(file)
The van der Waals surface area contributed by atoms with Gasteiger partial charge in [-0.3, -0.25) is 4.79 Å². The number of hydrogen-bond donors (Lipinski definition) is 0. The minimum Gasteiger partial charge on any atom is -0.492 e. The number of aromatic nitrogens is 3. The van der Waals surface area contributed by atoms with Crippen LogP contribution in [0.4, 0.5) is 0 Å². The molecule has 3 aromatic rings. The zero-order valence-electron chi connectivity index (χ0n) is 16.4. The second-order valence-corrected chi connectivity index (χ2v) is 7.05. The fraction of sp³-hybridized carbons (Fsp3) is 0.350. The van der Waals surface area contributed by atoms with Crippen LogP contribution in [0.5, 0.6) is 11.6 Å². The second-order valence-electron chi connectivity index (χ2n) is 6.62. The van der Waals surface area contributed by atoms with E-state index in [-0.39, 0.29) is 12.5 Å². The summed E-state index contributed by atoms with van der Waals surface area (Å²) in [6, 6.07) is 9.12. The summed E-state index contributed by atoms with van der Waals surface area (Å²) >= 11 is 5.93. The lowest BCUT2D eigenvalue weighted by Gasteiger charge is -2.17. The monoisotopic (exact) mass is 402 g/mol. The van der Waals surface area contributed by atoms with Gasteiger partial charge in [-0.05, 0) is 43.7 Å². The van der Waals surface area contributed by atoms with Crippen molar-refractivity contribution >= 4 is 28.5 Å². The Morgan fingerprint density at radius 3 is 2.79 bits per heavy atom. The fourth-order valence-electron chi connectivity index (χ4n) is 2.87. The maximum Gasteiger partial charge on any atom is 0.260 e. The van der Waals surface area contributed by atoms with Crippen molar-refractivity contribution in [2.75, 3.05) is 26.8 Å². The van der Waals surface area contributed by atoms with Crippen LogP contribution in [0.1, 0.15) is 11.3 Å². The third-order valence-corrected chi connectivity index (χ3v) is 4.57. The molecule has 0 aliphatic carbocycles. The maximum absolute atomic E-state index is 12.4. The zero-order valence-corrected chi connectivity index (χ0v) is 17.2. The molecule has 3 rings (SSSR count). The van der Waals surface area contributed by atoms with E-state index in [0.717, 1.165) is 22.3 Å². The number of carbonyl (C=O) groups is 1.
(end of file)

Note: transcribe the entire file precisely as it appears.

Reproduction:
The van der Waals surface area contributed by atoms with Gasteiger partial charge in [-0.3, -0.25) is 4.79 Å². The number of hydrogen-bond donors (Lipinski definition) is 0. The minimum Gasteiger partial charge on any atom is -0.492 e. The number of aromatic nitrogens is 3. The van der Waals surface area contributed by atoms with Crippen LogP contribution in [0.4, 0.5) is 0 Å². The molecule has 3 aromatic rings. The zero-order valence-electron chi connectivity index (χ0n) is 16.4. The second-order valence-corrected chi connectivity index (χ2v) is 7.05. The fraction of sp³-hybridized carbons (Fsp3) is 0.350. The van der Waals surface area contributed by atoms with Crippen LogP contribution in [0.5, 0.6) is 11.6 Å². The second-order valence-electron chi connectivity index (χ2n) is 6.62. The van der Waals surface area contributed by atoms with E-state index in [-0.39, 0.29) is 12.5 Å². The summed E-state index contributed by atoms with van der Waals surface area (Å²) in [6, 6.07) is 9.12. The summed E-state index contributed by atoms with van der Waals surface area (Å²) >= 11 is 5.93. The lowest BCUT2D eigenvalue weighted by Gasteiger charge is -2.17. The monoisotopic (exact) mass is 402 g/mol. The van der Waals surface area contributed by atoms with Gasteiger partial charge in [-0.05, 0) is 43.7 Å². The van der Waals surface area contributed by atoms with Crippen molar-refractivity contribution >= 4 is 28.5 Å². The Morgan fingerprint density at radius 3 is 2.79 bits per heavy atom. The fourth-order valence-electron chi connectivity index (χ4n) is 2.87. The maximum Gasteiger partial charge on any atom is 0.260 e. The van der Waals surface area contributed by atoms with Crippen molar-refractivity contribution in [2.75, 3.05) is 26.8 Å². The van der Waals surface area contributed by atoms with Crippen LogP contribution in [0.1, 0.15) is 11.3 Å². The third-order valence-corrected chi connectivity index (χ3v) is 4.57. The molecule has 0 aliphatic carbocycles. The maximum absolute atomic E-state index is 12.4. The zero-order valence-corrected chi connectivity index (χ0v) is 17.2. The molecule has 3 rings (SSSR count). The van der Waals surface area contributed by atoms with E-state index in [0.717, 1.165) is 22.3 Å². The number of carbonyl (C=O) groups is 1.